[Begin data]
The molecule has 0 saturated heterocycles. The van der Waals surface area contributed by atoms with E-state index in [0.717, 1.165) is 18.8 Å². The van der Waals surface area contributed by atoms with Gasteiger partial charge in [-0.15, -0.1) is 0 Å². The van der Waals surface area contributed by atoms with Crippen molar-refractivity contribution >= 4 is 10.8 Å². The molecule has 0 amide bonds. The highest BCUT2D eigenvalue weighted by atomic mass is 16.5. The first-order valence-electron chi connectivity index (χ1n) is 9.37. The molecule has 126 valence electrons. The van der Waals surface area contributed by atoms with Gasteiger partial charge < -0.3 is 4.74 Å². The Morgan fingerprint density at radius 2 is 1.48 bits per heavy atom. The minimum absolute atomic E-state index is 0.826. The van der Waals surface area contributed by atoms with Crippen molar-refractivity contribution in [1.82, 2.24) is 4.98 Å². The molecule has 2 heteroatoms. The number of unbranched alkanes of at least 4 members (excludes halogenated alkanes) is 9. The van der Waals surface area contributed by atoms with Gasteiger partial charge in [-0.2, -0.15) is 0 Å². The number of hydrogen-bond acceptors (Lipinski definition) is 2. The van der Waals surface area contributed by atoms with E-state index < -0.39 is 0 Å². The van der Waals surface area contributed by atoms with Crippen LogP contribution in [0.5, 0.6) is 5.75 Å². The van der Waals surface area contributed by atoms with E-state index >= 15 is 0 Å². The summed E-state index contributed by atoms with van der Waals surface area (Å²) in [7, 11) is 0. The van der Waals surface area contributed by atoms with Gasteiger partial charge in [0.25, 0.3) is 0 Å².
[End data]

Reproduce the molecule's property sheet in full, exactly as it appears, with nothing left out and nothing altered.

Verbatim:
The molecule has 0 saturated heterocycles. The van der Waals surface area contributed by atoms with E-state index in [0.717, 1.165) is 18.8 Å². The van der Waals surface area contributed by atoms with Gasteiger partial charge in [-0.15, -0.1) is 0 Å². The van der Waals surface area contributed by atoms with Crippen molar-refractivity contribution >= 4 is 10.8 Å². The molecule has 0 amide bonds. The highest BCUT2D eigenvalue weighted by atomic mass is 16.5. The first-order valence-electron chi connectivity index (χ1n) is 9.37. The molecule has 126 valence electrons. The van der Waals surface area contributed by atoms with Gasteiger partial charge < -0.3 is 4.74 Å². The Morgan fingerprint density at radius 2 is 1.48 bits per heavy atom. The minimum absolute atomic E-state index is 0.826. The van der Waals surface area contributed by atoms with Crippen molar-refractivity contribution in [1.82, 2.24) is 4.98 Å². The molecule has 2 heteroatoms. The number of unbranched alkanes of at least 4 members (excludes halogenated alkanes) is 9. The van der Waals surface area contributed by atoms with Gasteiger partial charge in [-0.2, -0.15) is 0 Å². The number of hydrogen-bond acceptors (Lipinski definition) is 2. The van der Waals surface area contributed by atoms with E-state index < -0.39 is 0 Å². The van der Waals surface area contributed by atoms with Crippen LogP contribution in [0.5, 0.6) is 5.75 Å². The van der Waals surface area contributed by atoms with E-state index >= 15 is 0 Å². The summed E-state index contributed by atoms with van der Waals surface area (Å²) in [7, 11) is 0. The van der Waals surface area contributed by atoms with Gasteiger partial charge in [0.25, 0.3) is 0 Å².